Other patents relating to the use of polylactic acid include U.S. Pat. Nos. 5,216,050 and 5,444,113. Such patents generally describe polylactic acid polymers that can be blended or plasticized with internal or external plasticizers.

The invention of the present application describes a simple straightforward method of using PLA to produce a useful product for a rapidly growing environmental problem. The bags of the present application are unexpectedly tougher, stronger, can handle much heavier loads, and use less resin than conventional biodegradable bags currently available.

It is therefore a primary object of the present invention to provide fully biodegradable materials in film form having strength characteristics similar to that of polyethylene film.

It is a further object of the present invention to provide biodegradable bags formed from one or more fully biodegradable films having strength and durability characteristics similar to that of conventional polyethylene films.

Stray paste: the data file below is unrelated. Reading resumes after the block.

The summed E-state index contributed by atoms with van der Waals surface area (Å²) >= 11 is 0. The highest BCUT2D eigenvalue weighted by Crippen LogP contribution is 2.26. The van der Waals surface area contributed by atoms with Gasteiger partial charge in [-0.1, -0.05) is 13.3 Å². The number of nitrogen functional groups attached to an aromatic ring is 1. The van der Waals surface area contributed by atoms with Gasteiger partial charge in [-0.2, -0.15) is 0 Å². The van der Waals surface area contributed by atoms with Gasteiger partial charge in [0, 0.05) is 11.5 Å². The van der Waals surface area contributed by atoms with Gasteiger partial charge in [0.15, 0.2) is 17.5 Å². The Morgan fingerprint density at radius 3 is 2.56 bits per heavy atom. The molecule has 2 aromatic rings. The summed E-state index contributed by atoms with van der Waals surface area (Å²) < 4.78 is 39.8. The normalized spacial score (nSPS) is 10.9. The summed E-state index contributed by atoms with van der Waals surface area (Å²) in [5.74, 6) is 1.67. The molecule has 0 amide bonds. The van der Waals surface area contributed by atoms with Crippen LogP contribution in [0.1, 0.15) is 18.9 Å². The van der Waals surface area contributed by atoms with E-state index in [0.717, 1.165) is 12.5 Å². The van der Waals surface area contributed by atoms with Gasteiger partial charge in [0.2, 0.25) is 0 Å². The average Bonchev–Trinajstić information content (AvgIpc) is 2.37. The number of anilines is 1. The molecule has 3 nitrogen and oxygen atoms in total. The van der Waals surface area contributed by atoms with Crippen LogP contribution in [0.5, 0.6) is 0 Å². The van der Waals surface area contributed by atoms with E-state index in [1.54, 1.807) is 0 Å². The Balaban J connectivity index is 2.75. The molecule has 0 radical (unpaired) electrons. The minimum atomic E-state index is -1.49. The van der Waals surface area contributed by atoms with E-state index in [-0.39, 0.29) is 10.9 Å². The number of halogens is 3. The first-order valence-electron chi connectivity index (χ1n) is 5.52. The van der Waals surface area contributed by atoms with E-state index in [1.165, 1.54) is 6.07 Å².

It is another object of the present invention to provide economical fully biodegradable films having enhanced strength and durability characteristics.

It is a still further object of the present invention to provide fully biodegradable films comprising a blended product of polylactic acid and a suitable biodegradable polymeric resin, such as a polyester.

It is a yet further object of the present invention to provide fully biodegradable films comprising a blended product of about 30% by weight polylactic acid and about 70% by weight of a suitable biodegradable polymeric resin.